Brazil | Journey through Campo Grande and Corumba: July 12 and 13, 2008

July 12th, 2008

Our plan was to take the 3pm bus, straight to Campo Grande (12 hr bus ride), from where we would take another bus to Corumba (6 hr bus ride), then a Taxi over to Puerto Suarez, Bolivia, where we would spend the night and catch our flight to Santa Cruz the next morning at 11am. Since the 3 o’clock bus was already full, and the next bus leaving at 6 was also full (it actually filled up while Karthik was at the agency trying to buy the bus tickets), we had to take an indirect route. So this is what ended up happening:

  • We took a bus that left Iguassu Falls at 5pm, going to a small town called Cascavel – 2.5 hour bus ride. The bus ride was fine – it was only two hours, and since it wasn’t dark out yet, we got to see some Brazilian country side. Beautiful green land…with some interesting trees, and dark green fields.
  • From Cascavel our bus to Campo Grande left at 9:10 pm (we got to take a break for 2 hours there). The bus station was much nicer than we expected, given it was a small town. The ground floor had all the ‘bus station’ type shops – cafes, souvenier shops, tour operators, bus operators, and paid bathrooms. Upstairs there were quite a few offices, including internet shops, Alcoholic’s Anonymous, Adult video store, Gay and Lesbian resource centre, and other unmarked offices. Interesting!! We hung out downstairs in front of a cafe, and picked up some coffee and Fanta Special Edition (Thailand – Orange/Mango flavour)…oh so yummm! We actually picked up the last three they had of that Fanta and stocked up for later (as we had never seen this flavour anywhere else in Brazil before). We also tried a coffee flavoured candy which was out of this world. At R$0.10 a piece, we decided to buy worth R$5…also to stock up for later.
  • The seats of this bus were super comfortable…they reclined back almost fully, and also had this huge, padded foot rest that connected to the seat – when fully stretched, it was like a bed. We slept about 8-9 hours out of the 12 on that bus ride to Campo Grande. It was sweet! And oh – the bathroom was clean as well. We realized that since in this huge country buses are a major means of transportation (because the British didn’t colonize it and introduce good railway systems here..as per Karthik), that they had to make them this comfortable.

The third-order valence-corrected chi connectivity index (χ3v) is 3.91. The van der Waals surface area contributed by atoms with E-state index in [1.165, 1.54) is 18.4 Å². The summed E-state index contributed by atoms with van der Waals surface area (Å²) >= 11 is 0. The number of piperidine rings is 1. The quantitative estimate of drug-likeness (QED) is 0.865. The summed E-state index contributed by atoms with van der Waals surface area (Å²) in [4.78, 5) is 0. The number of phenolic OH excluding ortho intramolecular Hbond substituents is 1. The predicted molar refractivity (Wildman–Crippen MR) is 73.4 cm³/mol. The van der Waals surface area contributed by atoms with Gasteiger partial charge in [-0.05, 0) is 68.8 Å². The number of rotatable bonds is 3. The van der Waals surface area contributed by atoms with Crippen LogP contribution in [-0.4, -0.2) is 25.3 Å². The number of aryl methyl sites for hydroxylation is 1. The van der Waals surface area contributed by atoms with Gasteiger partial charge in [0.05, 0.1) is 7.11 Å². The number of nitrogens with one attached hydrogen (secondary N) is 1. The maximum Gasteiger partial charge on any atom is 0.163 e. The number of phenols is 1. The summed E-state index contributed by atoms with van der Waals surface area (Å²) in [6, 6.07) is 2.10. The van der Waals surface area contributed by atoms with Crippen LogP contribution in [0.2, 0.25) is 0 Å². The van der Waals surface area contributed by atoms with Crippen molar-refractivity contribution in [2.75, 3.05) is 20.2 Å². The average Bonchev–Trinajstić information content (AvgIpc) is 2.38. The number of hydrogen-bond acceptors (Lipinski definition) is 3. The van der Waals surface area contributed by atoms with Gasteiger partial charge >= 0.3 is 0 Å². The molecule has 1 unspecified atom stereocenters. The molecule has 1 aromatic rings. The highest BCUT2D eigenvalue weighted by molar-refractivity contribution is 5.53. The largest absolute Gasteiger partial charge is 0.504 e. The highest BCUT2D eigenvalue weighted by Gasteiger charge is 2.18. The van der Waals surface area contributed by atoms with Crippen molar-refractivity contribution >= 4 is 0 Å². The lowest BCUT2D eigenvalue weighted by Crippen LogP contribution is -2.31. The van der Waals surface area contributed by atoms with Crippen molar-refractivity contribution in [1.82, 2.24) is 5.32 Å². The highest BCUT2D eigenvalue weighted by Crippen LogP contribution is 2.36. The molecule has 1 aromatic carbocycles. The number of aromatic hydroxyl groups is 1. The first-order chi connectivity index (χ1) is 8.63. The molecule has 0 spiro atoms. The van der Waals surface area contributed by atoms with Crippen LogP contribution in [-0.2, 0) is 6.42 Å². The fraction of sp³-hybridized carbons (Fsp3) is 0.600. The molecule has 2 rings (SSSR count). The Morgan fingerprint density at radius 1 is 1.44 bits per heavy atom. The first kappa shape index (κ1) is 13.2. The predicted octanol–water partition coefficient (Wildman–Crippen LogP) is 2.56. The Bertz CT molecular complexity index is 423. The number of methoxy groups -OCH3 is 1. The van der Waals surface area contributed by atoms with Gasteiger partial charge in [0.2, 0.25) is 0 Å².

July 13th, 2008

  • We reached Campo Grande 10 hours later at 7:15 am, and were not feeling too tired. We bought our tickets, and paid again to use the bathroom to freshen up. We were hanging at one of the waiting lounge areas, having our coffees, when we decided that Karthik should go to the travel agency right beside us, to ask about options we would have to get to Bolivia from Corumba. The owner, George, spoke English fluently (he was Brazilian, and an English translator). He advised us that we would have to stay overnight in Corumba since the Military Police would need to stamp our visa to exit Brazil, and they will not be operating at the time our bus would reach Corumba. Also, Puerto Suarez in Bolivia was not a safe or clean town. We ended up talking to him quite a bit, and felt glad to have met him. He insisted we have another coffee with him, and of course Karthik had no problems with that (He’s a coffee monster…like the cookie monster…get it?!)!!! We exchanged our contact information and headed off to the bus that was leaving in 2 minutes.
  • This bus ride seemed to be taking longer than expected. The last two hours felt simply torturous – miles and miles of uninteresting scenery of the Pantanal (a large area of marshlands and swamps), same bumpy roads, tired of taking naps during the day, and multiple stops in small dirty towns along the way.
  • We finally got to Corumba – and as we were getting our luggage from the luggage compartment of the bus, a man and a woman came up to us and asked “Karteeek?”. Confused, we responded “yes”. They were friends of George, and also owned a tour agency here. They said that George had called them and asked them to take care of us and help us out. Corumba, being a border town with Bolivia, is not the safest place. The lady, Raquelle, took us to the hotel they suggested – El Dorado, but we told her we thought it was too expensive and asked her to take us to a cheaper hotel. We decided on one, and she left, telling us that she would pick us up the next morning to take us across the border. We dropped our bags in the room, and headed out to get some food and bring it back. When we got back and sat down to start eating, we started to notice all the ants that were in the room. Then, we heard some noises, and before we knew it, the bed broke! Having had enough, we checked out of the hotel immediately and went back to El Dorado!

July 14th, 2008

Today Raquelle took us across the border – and we’re so glad she was with us, as we definitely would’ve been lost without her. The Immigration office at the border looked like an old storage room, with a beat up motorcycle and other paraphernalia still around. She dropped us off at the airport, prevented us from getting scammed by the porter, and waited till we went through “security”. We were happy. The flight was short – 1 hour – and we were in Santa Cruz, Bolivia!

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